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  • Intelligent Dressing

    How To Shop Smart

    No matter where you’re shopping, be it high street or high end, the matter of value for money is an important one. A bargain is only a bargain if it wears well and lasts, so it’s crucial to look for pieces that have been made with integrity. 

    Edited by Des Lewis Words by Frankie Graddon

    Before you purchase anything, consider cost per wear. A truly smart buy is one that works with what you already have in your wardrobe and can be mixed into outfits again and again. Try sticking to the rule of three: are there three items you own that the new piece will go with? If not, it’s perhaps wise to step away. 


    With so much choice available, it can be daunting finding those smart-price treasures – but when you do, there’s really nothing like it. So, we’ve drawn on our extensive shopping experience to put together a guide for navigating the rails. From the perfect T-shirts to keep-forever bags, here’s how to shop smart. 




    The holy grail of wardrobe finds is a great T-shirt that hangs just right. When choosing one, check the stitching around the collar and sleeves. Hidden seams are a more costly way of producing a garment, whereas cheaper interlocked seams (i.e. ones that are visible) look poorer-quality and tend not to last as long. Go for styles made from 100% cotton, linen or cashmere. These look more luxe, are breathable and will wash well. Lastly, look at the collar; a classic crew that sits on the collar bone goes perfectly under jumpers and cardigans and won’t ever feel dated. 





    How to find a blouse that lasts? Look closely at embellishment and embroidery. Pre-made patches that are sewn on will make a piece look less expensive, so choose one that has this kind of detail directly stitched into the garment. Check over details. Naff buttons can really let a piece down, so look for good-quality, plain ones or styles with hidden fastenings. Finally, make sure you can machine wash it. There’s no point finding a smart-price gem, only to have to spend a fortune dry-cleaning it. 





    For knitwear that will stand the test of time, reach for pieces made from either cashmere or merino wool. This needn’t cost a fortune – there are plenty of good-quality options at high-street and mid-level price points. A blend with a low percentage of synthetic fibres is okay, as it often means it’s machine washable. Always wash on a cool, delicate cycle, though, to prevent shrinkage. Look for knits with a generous thread count and elevating details such as ribbed cuffs and collars. 





    You don’t need to spend a lot to find beautiful dresses and skirts – but you do need to be fastidious about fabric. Look for styles with a high percentage of natural fabric, be that cotton, wool or linen. Not only are these more comfortable to wear (synthetics get sweaty) they also hang better and won’t go shiny with wear. Denim is easier to get right at a smart price point – just go for a classic mid wash. And if a dress or skirt has a dodgy in-built slip, don’t be afraid to unpick it and replace it with a luxe, breathable one instead.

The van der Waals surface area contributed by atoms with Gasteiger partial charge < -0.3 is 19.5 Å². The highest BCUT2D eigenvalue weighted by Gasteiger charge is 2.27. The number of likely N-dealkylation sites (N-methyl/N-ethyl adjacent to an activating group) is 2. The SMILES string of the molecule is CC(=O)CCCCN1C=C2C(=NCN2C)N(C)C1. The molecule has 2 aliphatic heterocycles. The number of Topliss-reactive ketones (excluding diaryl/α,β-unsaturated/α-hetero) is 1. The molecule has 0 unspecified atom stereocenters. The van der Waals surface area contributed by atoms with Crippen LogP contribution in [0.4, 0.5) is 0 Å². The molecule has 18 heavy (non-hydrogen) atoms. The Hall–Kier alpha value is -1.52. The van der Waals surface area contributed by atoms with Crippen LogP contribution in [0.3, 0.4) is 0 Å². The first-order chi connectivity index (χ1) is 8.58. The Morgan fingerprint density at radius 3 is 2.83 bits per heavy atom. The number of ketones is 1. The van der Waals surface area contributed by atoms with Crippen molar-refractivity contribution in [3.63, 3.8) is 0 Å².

When it comes to jackets and coats, stick to the less-is-more rule. The less detail, the more expensive the coat will look. Avoid anything with excessive hardware and superfluous embellishments, keeping to clean silhouettes instead. Black looks good at most price points, as does khaki and denim (just make sure the latter is stiff without much stretch so that the shape holds). Cheaply made lining ruins a coat, so reach for unlined styles instead.





    Jeans are one of the easiest categories to buy smart, but there are still a few pointers worth noting. Denim with high stretch will sag and bag over time, so choose styles made from firm, thick denim, with only a small percentage of elastane. Alternatively, go for non-stretch denim – this works particularly well with vintage cuts. Keep to classic washes and avoid fussy trims and hardware. Limit machine washing – using a refreshing spray instead will make them last longer. 




    Well-fitting, quality trousers are by no means easy to find. When buying chinos or cargo pants, look for a mid-weight fabric that drapes rather than clings. A little bit of stretch will give a snug and comfortable fit, but stick to low percentage otherwise pieces may lose their shape. If choosing a tailored style, make sure the lines are crisp and stitching is perfect. Concealed or discreet fastenings look luxe. Length is everything, so if you’ve found your perfect pair but they come up a little long, get them adjusted at a local tailor’s. It’s money well spent.




    Like with handbags, real leather tends to be the smarter choice over faux as it will wear better. Keep it in mint condition by regularly treating it with leather conditioner or balm. Inexpensive buckles and studs often fall off, so stick to simple, detail-free styles. Soles the same colour as the upper look more expensive and if you’re going for a heel, a block style is a safe bet, but avoid the stacked wooden effect. As for trainers, simple sporty shapes in white are a versatile choice. 





    Faux leather has come a long way in recent years, with brands like Stella McCartney demonstrating just how luxe it can be. However, if you don’t have an issue with real leather, then it’s still the gold standard in investment bags. Aim for the best quality you can afford in a matt finish (shiny looks cheap). Go for a style with minimal hardware and detailing; the more money spent on studs and buckles, the less you’re spending on the quality of the leather and the construction of the bag. 




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